Amblyopia (lazy eye) is the decrease of vision in one or both eyes due to abnormal vision development during childhood. The vision process involves both the eyes and the brain. Amblyopia is the failure of the vision-sensing portions of the brain to develop normally, which results in blurry vision. It is one of the leading causes of vision loss in children.
Amblyopia is generally the result of poor early visual development. It usually occurs before the age of 8. Infants born prematurely or with low birth weight are at a greater risk for developing the condition.
An estimated 2 to 4 percent of children have amblyopia. The chance of amblyopia developing during adulthood is very small.
Amblyopia usually results from a failure to use both eyes together. It can be caused by the presence of crossed eyes (strabismus), unequal farsightedness or nearsightedness (refractive error), or a physical obstruction of vision like cataracts.
If there is a large enough difference in the degree of nearsightedness, farsightedness or astigmatism between the two eyes, or if the eyes are crossed, the brain learns to ignore one eye in favor of the other.
Normally, the images each eye sends to the brain are identical. When they differ too much, the brain learns to ignore the poor image sent by one eye and “sees” only with the good eye.
The vision of the eye that is ignored becomes weaker from lack of use.
The amblyopic eye is not blind in the sense that it is entirely without sight.
Amblyopia affects only the central vision of the affected eye. Peripheral (side) awareness will remain the same.
Amblyopia usually has few symptoms. People with amblyopia may also have crossed eyes or a large difference in the refractive error between their two eyes. A child with amblyopia may noticeably favor one eye and have a tendency to bump into objects on one side.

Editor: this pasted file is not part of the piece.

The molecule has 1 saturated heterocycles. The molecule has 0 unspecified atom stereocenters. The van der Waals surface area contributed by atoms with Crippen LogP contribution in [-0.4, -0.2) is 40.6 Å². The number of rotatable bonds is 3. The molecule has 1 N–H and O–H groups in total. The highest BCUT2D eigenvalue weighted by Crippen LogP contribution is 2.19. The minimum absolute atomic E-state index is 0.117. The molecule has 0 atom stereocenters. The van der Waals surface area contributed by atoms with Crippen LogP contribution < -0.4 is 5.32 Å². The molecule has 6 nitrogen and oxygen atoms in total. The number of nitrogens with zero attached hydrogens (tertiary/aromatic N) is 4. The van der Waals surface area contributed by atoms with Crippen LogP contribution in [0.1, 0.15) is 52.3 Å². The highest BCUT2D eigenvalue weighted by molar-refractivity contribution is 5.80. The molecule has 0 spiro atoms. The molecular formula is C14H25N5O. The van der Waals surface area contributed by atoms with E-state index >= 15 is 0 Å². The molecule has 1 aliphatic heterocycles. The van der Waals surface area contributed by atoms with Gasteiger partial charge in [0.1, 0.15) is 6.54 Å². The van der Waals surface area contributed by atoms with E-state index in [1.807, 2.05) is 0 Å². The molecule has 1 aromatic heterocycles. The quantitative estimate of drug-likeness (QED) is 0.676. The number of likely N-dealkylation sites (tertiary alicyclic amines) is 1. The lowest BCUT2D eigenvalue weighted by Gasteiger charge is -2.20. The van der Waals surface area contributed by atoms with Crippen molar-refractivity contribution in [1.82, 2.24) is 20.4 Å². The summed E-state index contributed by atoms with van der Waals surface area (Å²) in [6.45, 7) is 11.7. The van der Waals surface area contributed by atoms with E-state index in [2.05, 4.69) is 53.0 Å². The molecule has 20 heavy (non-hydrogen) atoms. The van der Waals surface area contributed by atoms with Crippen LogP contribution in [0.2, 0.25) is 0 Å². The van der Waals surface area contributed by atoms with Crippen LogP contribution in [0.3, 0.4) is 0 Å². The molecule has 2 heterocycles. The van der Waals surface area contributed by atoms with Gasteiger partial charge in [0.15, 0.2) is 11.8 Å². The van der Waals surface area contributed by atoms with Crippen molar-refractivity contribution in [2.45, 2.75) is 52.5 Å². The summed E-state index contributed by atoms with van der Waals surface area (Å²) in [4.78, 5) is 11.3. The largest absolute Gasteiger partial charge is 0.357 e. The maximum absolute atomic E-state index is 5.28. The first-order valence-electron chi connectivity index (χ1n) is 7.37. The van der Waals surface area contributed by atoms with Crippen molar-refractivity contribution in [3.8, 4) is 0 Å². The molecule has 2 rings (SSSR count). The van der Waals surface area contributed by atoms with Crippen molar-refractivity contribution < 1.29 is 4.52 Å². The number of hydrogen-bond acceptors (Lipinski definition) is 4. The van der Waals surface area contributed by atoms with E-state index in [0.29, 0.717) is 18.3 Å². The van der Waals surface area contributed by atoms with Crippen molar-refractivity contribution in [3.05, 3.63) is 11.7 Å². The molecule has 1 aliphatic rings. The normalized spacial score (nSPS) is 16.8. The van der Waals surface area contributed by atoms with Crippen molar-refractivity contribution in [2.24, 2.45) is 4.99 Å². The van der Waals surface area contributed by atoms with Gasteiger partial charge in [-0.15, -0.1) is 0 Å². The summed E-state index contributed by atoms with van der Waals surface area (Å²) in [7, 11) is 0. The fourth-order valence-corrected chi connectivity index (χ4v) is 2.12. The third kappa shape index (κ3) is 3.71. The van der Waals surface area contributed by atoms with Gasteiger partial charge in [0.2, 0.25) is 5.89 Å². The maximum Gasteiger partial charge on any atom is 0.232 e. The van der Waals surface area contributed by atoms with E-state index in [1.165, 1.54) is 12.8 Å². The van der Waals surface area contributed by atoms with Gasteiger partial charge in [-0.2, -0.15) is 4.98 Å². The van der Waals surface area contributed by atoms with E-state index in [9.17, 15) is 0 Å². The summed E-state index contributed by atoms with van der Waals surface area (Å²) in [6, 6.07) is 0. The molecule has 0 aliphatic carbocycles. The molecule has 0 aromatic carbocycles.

A comprehensive eye examination can determine the presence of amblyopia. The earlier it is diagnosed, the greater the chance for a successful treatment.
When amblyopia occurs only in one eye, the good eye takes over and the individual is generally unaware of the condition. That is why it is important to have your child’s vision examined at about six months, at age three and again before he or she enters school.
Corrective lenses, contact lenses, prisms, occluders and vision therapy are often used to treat amblyopia.
Covering the better eye, either part time or full time, can stimulate vision in the amblyopic eye.
Vision in the amblyopic eye may continue to decrease if left untreated. The brain simply pays less and less attention to the images sent by the amblyopic eye. Eventually, the condition stabilizes, and the eye is virtually unused. It is very difficult to effectively treat amblyopia at this point.
Early detection and treatment of amblyopia and significantly unequal refractive errors can reduce the chances of one eye becoming amblyopic.
Amblyopia can limit the occupational and leisure activities you can do. Activities requiring good depth perception may be difficult or impossible to perform. In addition, if your good eye becomes injured or develops vision problems, you may have difficulty maintaining your normal activities.